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An Introduction

“Kill the boy, and let the man be born.”

The good news is, that after about two years, I have finally finished reading the first book of the “Song of Ice and Fire” series. The bad news is that I now have five or six books remaining. Yes its true, I really do love this series. This past February I even went to our local IMAX and watched two episodes in the format, even though I bought the blu ray.

The Show

“Shame.”

Note: This review WILL contain some minor spoilers to previous seasons of Game of Thrones. There will be no spoilers for this current season.

There is no exaggeration when I say there are many storylines in the show. Instead of discussing every single one of them and talking about their pros and cons, I will instead discuss the season as a whole.

The Wall (Jon)
Winterfell (Sansa)
Mereen (Danny)
Kings Landing and the High Sparrow (Cerci)
The Spider and his Web (Sir Jorah)
The Lord of Light (Stannis)
The Man with No Face (Arya)

Each of these storylines are incredible and were highly engaging, personal favorite being the High Sparrow. The show is able to juggle these plots with expert precision while still leaving the viewer on the edge of their seat waiting to see what will happen next. The writing and dialogue is delicious as a medium rare steak that’s been marinating for days.

Production design is on another level of wonderful, with each episode getting around six to seven million each costume, set and location looks and feels lived in, giving it a realistic quality. The true highpoint of the show would be the Battle of Hardhome, with an incredible thirty-minute sequence culminating in one of the more cinematic battle sequences in television history. Hey Walking Dead fans, want to see what actual scary zombies look and act like? Take a few notes from Game of Thrones and get back to me.

If I had some complaints with the season, it would be only small things. Some of the visual effects range from good, to “there is no way that’s in 1080p”. Also, the show does not really flow and work as well in its “week to week” format when shown on HBO. While this has been a minor problem in years past, this season in particular works fantastically as binge watch (3-4 episodes) marathon format.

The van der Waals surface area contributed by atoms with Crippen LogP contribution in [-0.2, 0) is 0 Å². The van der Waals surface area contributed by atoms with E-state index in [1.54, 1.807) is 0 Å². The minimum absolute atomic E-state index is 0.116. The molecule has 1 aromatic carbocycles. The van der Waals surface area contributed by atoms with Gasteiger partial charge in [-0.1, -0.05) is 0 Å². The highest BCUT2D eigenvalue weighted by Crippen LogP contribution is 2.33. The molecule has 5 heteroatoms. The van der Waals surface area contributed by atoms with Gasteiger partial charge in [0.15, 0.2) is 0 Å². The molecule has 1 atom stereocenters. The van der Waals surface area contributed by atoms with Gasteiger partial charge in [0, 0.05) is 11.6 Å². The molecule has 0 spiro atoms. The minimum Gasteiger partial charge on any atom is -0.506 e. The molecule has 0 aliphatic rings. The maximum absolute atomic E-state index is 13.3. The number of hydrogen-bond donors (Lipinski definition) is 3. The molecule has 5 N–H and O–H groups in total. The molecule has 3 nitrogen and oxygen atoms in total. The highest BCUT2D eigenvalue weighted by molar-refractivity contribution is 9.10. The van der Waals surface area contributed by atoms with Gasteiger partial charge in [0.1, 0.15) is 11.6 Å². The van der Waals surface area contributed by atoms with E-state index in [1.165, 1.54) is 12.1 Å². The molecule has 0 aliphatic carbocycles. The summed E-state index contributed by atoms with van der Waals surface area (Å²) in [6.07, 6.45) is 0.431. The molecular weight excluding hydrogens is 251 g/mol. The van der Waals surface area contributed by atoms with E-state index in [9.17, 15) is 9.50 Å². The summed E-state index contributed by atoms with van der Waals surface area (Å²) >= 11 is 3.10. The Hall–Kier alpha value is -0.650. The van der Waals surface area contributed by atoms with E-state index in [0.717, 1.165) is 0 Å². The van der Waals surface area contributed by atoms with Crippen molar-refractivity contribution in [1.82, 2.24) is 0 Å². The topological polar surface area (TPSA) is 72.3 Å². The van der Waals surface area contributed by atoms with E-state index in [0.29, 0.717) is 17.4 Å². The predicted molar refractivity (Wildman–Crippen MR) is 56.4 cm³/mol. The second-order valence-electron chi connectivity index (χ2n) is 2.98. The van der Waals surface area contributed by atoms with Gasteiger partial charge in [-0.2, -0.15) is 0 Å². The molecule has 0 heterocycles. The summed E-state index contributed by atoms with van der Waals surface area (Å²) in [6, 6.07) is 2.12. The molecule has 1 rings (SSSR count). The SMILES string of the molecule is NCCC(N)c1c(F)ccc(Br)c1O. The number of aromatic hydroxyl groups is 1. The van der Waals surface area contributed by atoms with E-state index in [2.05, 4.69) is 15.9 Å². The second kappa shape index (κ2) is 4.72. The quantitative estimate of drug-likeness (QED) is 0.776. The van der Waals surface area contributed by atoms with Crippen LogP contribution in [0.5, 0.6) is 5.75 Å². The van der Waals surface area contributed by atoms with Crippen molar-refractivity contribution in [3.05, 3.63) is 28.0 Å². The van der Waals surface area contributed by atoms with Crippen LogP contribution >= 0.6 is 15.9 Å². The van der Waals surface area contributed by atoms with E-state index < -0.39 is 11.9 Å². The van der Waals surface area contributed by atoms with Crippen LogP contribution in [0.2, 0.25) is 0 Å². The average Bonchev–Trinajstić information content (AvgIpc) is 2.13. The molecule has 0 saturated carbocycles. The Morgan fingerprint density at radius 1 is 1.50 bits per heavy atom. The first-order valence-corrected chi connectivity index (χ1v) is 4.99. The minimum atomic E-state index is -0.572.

9.5/10

The Video

“In the name of Renly of House Baratheon, first of his name, rightful King of the Andals and the First Men, Lord of the Seven Kingdoms, and Protector of the Realm. I, [SPOILER], sentence you to die. Do you have any last words?”

Presented in a 1:78.1 aspect ratio, the world of Westeros comes back to life with a wonderful transfer from HBO. I didn’t do a review of season 4 last year, but I found the video quality to be…lacking. That’s not to say it didn’t look good and to be technical I didn’t see any issues that usually come with blu ray, but something about it just looked off. It could possibly be from the source of the shoot, or that HBO created a new encode to put all ten episodes on four discs instead of five, with bonus features included that could have impacted the quality. I can’t definitively confirm it, but it was a nagging feeling in the back of my head. So how does this season look? Damn great. Details on clothing and faces are distractingly good with the show having lush colors, with harsh winter storms. I didn’t notice any crush, aliasing, or other such issues. HBO has continually put out grade A presentations, and this one is no exception.

10/10

The Audio

“What will we find when we strip away your finery?”

Note: The audio defaults to a Dolby Digital 5.1 track. It is highly recommended to choose the Dolby Atmos track in the main menu.